starry night painting

Starry night painting
This mid-scale, oil-on-canvas painting is dominated by a moon- and star-filled night sky. It takes up three-quarters of the picture plane and appears turbulent, even agitated, with intensely swirling patterns that seem to roll across its surface like waves. It is pocked with bright orbs—including the crescent moon to the far right, and Venus, the morning star, to the left of center—surrounded by concentric circles of radiant white and yellow light.
Vincent van Gogh: Emotion, Vision, and A Singular Style

Starry night painting
The nocturne series was limited by the difficulties posed by painting such scenes from nature, i.e., at night. [35] The first painting in the series was Café Terrace at Night, painted in Arles in early September 1888, followed by Starry Night Over the Rhône later that same month. Van Gogh’s written statements concerning these paintings provide further insight into his intentions for painting night studies in general and The Starry Night in particular.
It is in light of such symbolist interpretations of The Starry Night that art historian Albert Boime presents his study of the painting. As noted above, Boime has proven that the painting depicts not only the topographical elements of Van Gogh’s view from his asylum window but also the celestial elements, identifying not only Venus but also the constellation Aries. [16] He suggests that Van Gogh originally intended to paint a gibbous Moon but “reverted to a more traditional image” of the crescent moon, and theorizes that the bright aureole around the resulting crescent is a remnant of the original gibbous version. [21] He recounts Van Gogh’s interest in the writings of Victor Hugo and Jules Verne as possible inspiration for his belief in an afterlife on stars or planets. [60] And he provides a detailed discussion of the well-publicized advances in astronomy that took place during Van Gogh’s lifetime.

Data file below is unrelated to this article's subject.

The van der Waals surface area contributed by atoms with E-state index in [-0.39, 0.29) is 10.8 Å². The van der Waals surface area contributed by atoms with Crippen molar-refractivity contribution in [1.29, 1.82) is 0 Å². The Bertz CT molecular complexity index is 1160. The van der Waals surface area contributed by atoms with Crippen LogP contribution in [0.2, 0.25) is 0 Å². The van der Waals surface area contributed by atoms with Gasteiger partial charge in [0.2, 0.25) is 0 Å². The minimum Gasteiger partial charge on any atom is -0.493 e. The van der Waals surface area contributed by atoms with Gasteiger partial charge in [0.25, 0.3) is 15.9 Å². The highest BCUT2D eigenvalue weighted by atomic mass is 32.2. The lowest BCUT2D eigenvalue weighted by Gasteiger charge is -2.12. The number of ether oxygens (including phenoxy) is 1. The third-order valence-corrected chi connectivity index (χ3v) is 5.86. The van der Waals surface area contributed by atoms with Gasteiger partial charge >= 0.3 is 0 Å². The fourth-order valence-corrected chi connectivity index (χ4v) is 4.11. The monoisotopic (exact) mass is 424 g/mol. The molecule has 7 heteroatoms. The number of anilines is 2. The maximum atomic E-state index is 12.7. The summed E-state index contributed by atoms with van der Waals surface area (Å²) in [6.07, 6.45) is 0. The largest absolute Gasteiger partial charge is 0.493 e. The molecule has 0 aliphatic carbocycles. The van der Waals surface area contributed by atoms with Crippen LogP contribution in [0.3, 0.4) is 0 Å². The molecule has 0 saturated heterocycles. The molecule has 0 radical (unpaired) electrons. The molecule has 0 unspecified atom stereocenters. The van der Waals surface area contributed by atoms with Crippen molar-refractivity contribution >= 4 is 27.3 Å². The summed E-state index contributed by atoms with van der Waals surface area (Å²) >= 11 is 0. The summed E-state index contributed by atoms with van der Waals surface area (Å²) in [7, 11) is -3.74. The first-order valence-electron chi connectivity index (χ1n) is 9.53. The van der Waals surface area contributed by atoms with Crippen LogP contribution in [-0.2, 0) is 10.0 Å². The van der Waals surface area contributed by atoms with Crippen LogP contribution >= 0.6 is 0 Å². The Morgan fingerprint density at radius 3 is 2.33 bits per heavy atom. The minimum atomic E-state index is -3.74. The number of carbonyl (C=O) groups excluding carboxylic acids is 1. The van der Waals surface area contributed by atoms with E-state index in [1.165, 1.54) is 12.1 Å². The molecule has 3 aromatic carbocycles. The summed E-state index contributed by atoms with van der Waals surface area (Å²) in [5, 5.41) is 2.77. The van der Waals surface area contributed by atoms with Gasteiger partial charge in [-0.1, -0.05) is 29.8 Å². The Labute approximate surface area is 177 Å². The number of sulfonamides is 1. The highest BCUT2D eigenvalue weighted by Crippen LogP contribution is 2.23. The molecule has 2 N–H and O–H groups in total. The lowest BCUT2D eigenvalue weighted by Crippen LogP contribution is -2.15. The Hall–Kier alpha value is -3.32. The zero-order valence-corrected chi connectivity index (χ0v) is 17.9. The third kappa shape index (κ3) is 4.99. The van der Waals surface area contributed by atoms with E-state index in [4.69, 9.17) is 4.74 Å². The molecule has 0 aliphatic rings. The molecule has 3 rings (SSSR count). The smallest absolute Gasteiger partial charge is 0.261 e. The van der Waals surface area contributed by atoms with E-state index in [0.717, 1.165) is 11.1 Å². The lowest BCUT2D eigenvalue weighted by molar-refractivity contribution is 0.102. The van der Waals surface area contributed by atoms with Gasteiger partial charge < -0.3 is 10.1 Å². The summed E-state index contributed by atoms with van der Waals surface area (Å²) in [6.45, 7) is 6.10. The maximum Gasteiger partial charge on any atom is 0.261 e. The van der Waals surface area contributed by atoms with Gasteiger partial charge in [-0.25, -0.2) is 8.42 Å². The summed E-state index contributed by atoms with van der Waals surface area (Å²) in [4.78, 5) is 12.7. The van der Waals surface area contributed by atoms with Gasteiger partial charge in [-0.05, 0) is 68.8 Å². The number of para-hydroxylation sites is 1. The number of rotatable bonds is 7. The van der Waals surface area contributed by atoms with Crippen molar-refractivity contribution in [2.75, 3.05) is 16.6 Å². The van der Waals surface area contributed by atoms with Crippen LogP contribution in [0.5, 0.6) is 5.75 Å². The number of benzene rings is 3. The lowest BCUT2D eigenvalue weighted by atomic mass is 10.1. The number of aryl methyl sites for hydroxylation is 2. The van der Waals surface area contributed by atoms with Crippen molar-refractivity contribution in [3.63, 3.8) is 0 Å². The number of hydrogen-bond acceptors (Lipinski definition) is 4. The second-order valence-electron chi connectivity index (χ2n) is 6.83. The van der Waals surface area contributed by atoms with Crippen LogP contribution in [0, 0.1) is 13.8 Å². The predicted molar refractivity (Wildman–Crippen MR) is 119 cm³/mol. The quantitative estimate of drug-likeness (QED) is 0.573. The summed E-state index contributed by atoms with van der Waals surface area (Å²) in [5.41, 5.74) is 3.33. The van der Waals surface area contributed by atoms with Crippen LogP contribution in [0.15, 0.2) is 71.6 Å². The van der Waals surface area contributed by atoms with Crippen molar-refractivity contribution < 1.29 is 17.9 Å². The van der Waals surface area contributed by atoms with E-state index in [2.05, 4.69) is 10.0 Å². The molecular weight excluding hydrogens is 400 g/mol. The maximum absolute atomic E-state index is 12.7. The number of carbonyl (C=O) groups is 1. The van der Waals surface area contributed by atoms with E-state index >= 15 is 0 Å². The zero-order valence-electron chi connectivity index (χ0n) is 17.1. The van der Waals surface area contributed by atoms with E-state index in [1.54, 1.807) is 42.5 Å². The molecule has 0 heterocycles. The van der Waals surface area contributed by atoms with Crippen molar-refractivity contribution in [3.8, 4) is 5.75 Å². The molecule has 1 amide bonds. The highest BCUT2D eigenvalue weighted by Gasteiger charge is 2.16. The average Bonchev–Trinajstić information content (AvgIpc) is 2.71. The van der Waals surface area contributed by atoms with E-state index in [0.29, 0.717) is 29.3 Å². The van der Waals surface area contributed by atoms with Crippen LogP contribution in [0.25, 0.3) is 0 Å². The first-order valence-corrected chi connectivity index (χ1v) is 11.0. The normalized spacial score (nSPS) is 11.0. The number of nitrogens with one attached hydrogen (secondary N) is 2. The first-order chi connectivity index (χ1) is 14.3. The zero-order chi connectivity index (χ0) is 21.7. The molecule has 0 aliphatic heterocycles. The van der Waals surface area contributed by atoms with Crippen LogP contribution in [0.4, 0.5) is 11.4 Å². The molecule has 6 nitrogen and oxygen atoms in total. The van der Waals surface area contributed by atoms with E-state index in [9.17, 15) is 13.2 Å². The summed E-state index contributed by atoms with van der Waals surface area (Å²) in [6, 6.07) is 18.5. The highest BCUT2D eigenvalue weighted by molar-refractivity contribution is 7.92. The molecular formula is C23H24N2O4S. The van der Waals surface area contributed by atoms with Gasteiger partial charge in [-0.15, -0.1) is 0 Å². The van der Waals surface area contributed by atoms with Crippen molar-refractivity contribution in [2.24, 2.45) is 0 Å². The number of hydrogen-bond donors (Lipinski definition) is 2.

Starry night painting
5) Analysts of “Starry Night” emphasize the symbolism of the stylized cypress tree in the foreground, linking it to death and Van Gogh’s eventual suicide. However, the cypress also represents immortality. In the painting, the tree reaches into the sky, serving as a direct connection between the earth and the heavens. The artist may have been making more of a hopeful statement than many credit him with. This positive interpretation of the cypress symbolism hearkens back to a letter to his brother in which the artist likened death to a train that travels to the stars.
6) In his 2015 book, “Cosmographics,” Michael Benson contends that the inspiration behind the distinctive swirls in the sky of Van Gogh’s “Starry Night” is an 1845 drawing by astronomer William Parsons, Earl of Rosse, of the Whirlpool Galaxy.

Starry night painting
Van Gogh painted The Starry Night during his 12-month stay at the Saint-Paul-de-Mausole asylum near Saint-Rémy-de-Provence, France, several months after suffering a breakdown in which he severed a part of his own ear with a razor. While at the asylum, he painted during bursts of productivity that alternated with moods of despair. As an artist who preferred working from observation, van Gogh was limited to the subjects that surrounded him—his own likeness, views outside his studio window, and the surrounding countryside that he could visit with a chaperone.